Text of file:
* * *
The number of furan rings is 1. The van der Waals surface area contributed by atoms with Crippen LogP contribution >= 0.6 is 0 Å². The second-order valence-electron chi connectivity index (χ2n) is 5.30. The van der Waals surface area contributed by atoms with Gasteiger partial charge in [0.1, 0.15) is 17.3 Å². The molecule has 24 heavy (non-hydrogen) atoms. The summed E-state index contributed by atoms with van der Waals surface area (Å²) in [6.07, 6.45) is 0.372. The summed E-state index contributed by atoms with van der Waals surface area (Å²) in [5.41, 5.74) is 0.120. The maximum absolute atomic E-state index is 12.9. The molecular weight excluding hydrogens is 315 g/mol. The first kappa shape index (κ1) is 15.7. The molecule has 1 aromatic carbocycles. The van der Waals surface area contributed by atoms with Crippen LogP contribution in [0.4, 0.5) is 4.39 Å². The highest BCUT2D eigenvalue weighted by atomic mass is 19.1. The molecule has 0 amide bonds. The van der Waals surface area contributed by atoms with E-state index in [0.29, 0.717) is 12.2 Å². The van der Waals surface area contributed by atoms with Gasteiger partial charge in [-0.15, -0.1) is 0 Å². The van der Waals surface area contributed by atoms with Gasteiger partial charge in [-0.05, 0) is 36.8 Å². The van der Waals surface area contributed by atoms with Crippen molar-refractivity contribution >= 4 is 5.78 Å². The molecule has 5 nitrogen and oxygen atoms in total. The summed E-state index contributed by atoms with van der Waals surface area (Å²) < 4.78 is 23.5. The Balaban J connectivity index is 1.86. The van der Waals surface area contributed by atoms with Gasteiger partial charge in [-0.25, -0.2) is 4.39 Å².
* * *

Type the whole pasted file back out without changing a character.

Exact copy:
The number of furan rings is 1. The van der Waals surface area contributed by atoms with Crippen LogP contribution >= 0.6 is 0 Å². The second-order valence-electron chi connectivity index (χ2n) is 5.30. The van der Waals surface area contributed by atoms with Gasteiger partial charge in [0.1, 0.15) is 17.3 Å². The molecule has 24 heavy (non-hydrogen) atoms. The summed E-state index contributed by atoms with van der Waals surface area (Å²) in [6.07, 6.45) is 0.372. The summed E-state index contributed by atoms with van der Waals surface area (Å²) in [5.41, 5.74) is 0.120. The maximum absolute atomic E-state index is 12.9. The molecular weight excluding hydrogens is 315 g/mol. The first kappa shape index (κ1) is 15.7. The molecule has 1 aromatic carbocycles. The van der Waals surface area contributed by atoms with Crippen LogP contribution in [0.4, 0.5) is 4.39 Å². The highest BCUT2D eigenvalue weighted by atomic mass is 19.1. The molecule has 0 amide bonds. The van der Waals surface area contributed by atoms with E-state index in [0.29, 0.717) is 12.2 Å². The van der Waals surface area contributed by atoms with Gasteiger partial charge in [-0.15, -0.1) is 0 Å². The van der Waals surface area contributed by atoms with Gasteiger partial charge in [-0.05, 0) is 36.8 Å². The van der Waals surface area contributed by atoms with Crippen molar-refractivity contribution >= 4 is 5.78 Å². The molecule has 5 nitrogen and oxygen atoms in total. The summed E-state index contributed by atoms with van der Waals surface area (Å²) < 4.78 is 23.5. The Balaban J connectivity index is 1.86. The van der Waals surface area contributed by atoms with Gasteiger partial charge in [-0.25, -0.2) is 4.39 Å².